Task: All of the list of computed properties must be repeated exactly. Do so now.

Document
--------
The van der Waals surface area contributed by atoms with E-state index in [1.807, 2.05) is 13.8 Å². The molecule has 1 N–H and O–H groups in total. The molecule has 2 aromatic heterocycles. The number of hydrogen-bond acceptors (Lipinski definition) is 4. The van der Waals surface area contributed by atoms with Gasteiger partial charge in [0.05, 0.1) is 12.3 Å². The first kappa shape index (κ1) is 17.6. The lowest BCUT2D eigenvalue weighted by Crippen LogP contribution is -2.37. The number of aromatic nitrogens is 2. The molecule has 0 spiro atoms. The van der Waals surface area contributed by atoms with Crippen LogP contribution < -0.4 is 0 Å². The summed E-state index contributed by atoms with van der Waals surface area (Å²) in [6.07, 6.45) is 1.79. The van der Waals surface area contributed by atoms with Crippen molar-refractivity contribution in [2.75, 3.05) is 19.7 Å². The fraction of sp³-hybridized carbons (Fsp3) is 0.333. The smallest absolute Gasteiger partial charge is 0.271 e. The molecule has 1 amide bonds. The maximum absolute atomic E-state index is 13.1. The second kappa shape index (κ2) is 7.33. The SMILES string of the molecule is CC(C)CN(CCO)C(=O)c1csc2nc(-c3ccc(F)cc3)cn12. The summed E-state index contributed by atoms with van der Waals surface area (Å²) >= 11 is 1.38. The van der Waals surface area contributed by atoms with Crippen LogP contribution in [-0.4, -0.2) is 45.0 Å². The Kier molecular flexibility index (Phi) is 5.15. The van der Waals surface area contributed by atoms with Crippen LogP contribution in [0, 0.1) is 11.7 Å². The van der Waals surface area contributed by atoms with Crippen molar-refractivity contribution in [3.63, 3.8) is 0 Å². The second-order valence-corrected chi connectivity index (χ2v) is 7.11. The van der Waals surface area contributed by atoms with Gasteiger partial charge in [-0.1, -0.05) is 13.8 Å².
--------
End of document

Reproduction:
The van der Waals surface area contributed by atoms with E-state index in [1.807, 2.05) is 13.8 Å². The molecule has 1 N–H and O–H groups in total. The molecule has 2 aromatic heterocycles. The number of hydrogen-bond acceptors (Lipinski definition) is 4. The van der Waals surface area contributed by atoms with Gasteiger partial charge in [0.05, 0.1) is 12.3 Å². The first kappa shape index (κ1) is 17.6. The lowest BCUT2D eigenvalue weighted by Crippen LogP contribution is -2.37. The number of aromatic nitrogens is 2. The molecule has 0 spiro atoms. The van der Waals surface area contributed by atoms with Crippen LogP contribution < -0.4 is 0 Å². The summed E-state index contributed by atoms with van der Waals surface area (Å²) in [6.07, 6.45) is 1.79. The van der Waals surface area contributed by atoms with Crippen molar-refractivity contribution in [2.75, 3.05) is 19.7 Å². The fraction of sp³-hybridized carbons (Fsp3) is 0.333. The smallest absolute Gasteiger partial charge is 0.271 e. The molecule has 1 amide bonds. The maximum absolute atomic E-state index is 13.1. The second kappa shape index (κ2) is 7.33. The SMILES string of the molecule is CC(C)CN(CCO)C(=O)c1csc2nc(-c3ccc(F)cc3)cn12. The summed E-state index contributed by atoms with van der Waals surface area (Å²) >= 11 is 1.38. The van der Waals surface area contributed by atoms with Crippen LogP contribution in [-0.4, -0.2) is 45.0 Å². The Kier molecular flexibility index (Phi) is 5.15. The van der Waals surface area contributed by atoms with Crippen LogP contribution in [0, 0.1) is 11.7 Å². The van der Waals surface area contributed by atoms with Crippen molar-refractivity contribution in [3.63, 3.8) is 0 Å². The second-order valence-corrected chi connectivity index (χ2v) is 7.11. The van der Waals surface area contributed by atoms with Gasteiger partial charge in [-0.1, -0.05) is 13.8 Å².